Accuracy in the counting and analysis of rare events is important. For example, in many cancers elimination of “cancer cells” is the desired goal of a therapy. It is important to know if all of the cancer cells have been eliminated. If a number of cancer cells remain but are undetected because existing instrumentation cannot reliably detect the cells that remain because of their low frequency, a patient could be given an erroneous “clean bill of health.” Similarly, if these minimum residual cells have not been eliminated, it is important for monitoring purposes to detect increases in the frequency of such cells at the earliest possible time in order to determine whether changes in treatment are required. Thus, accurately quantitating the number of cancer cells that remain after treatment is important in the future treatment and monitoring of cancer.
 A concern in the accurate counting of cells by flow cytometry is assuring that an event which the instrument senses as being positive for a “fluorescent” marker actually is so as a result of being labeled with a fluorescent marker. It has been reported that freshly isolated unlabelled mouse bone marrow contains autofluorescent particles that a cytometer senses as being “fluorescent.” The incidence of these events was reported as one per 104 cells. As a result, it has been considered that the lowest achievable level of detection using commercially available cytometers is about one cell in 105.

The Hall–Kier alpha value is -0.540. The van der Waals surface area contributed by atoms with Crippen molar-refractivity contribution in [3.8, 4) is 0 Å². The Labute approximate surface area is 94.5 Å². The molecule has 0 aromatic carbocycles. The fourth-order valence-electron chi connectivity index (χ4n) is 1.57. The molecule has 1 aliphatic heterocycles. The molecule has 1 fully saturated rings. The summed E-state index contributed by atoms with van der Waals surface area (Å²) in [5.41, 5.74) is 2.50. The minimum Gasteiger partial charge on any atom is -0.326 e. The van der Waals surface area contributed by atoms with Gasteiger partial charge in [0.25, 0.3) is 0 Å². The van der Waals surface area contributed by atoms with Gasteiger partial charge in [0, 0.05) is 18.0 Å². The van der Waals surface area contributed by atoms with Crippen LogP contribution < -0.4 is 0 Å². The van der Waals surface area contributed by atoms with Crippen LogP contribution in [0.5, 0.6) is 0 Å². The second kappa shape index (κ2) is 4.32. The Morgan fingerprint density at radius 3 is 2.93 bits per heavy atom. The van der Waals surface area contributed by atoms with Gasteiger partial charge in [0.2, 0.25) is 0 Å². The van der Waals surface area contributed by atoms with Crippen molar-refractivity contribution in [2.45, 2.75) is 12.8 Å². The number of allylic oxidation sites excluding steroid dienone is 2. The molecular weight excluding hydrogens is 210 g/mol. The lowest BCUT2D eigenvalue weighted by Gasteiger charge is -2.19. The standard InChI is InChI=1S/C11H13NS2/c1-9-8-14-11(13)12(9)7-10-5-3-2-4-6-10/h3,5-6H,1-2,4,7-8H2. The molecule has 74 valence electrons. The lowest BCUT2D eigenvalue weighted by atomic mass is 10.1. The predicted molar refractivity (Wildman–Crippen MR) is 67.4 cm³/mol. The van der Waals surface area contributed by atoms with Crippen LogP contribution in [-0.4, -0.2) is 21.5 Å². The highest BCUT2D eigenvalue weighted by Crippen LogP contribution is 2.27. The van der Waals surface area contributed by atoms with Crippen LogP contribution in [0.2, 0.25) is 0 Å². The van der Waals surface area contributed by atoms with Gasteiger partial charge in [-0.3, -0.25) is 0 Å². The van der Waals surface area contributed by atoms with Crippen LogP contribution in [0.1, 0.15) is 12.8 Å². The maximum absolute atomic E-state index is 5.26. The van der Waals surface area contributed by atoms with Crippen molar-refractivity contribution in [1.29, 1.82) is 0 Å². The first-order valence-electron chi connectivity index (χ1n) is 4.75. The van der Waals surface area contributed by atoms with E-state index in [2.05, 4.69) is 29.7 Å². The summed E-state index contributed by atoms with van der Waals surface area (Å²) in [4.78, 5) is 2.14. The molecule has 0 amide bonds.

In addition to unlabeled cells being recorded at some frequency as “fluorescent” events, the use of immunofluorescence markers can cause additional errors in data analysis. Monoclonal antibodies labeled with fluorescent dyes have a high affinity for their antigen. Unfortunately, because of the nature and structure of the cells on which such antigens appear, immunofluorescence markers will bind to structures other than the intended antigen. Thus, irrelevant cells can be recorded as positive fluorescent events due to non-specific labeling. For cells whose frequency is below 1% of the cells in a sample, this is an additional problem to be addressed.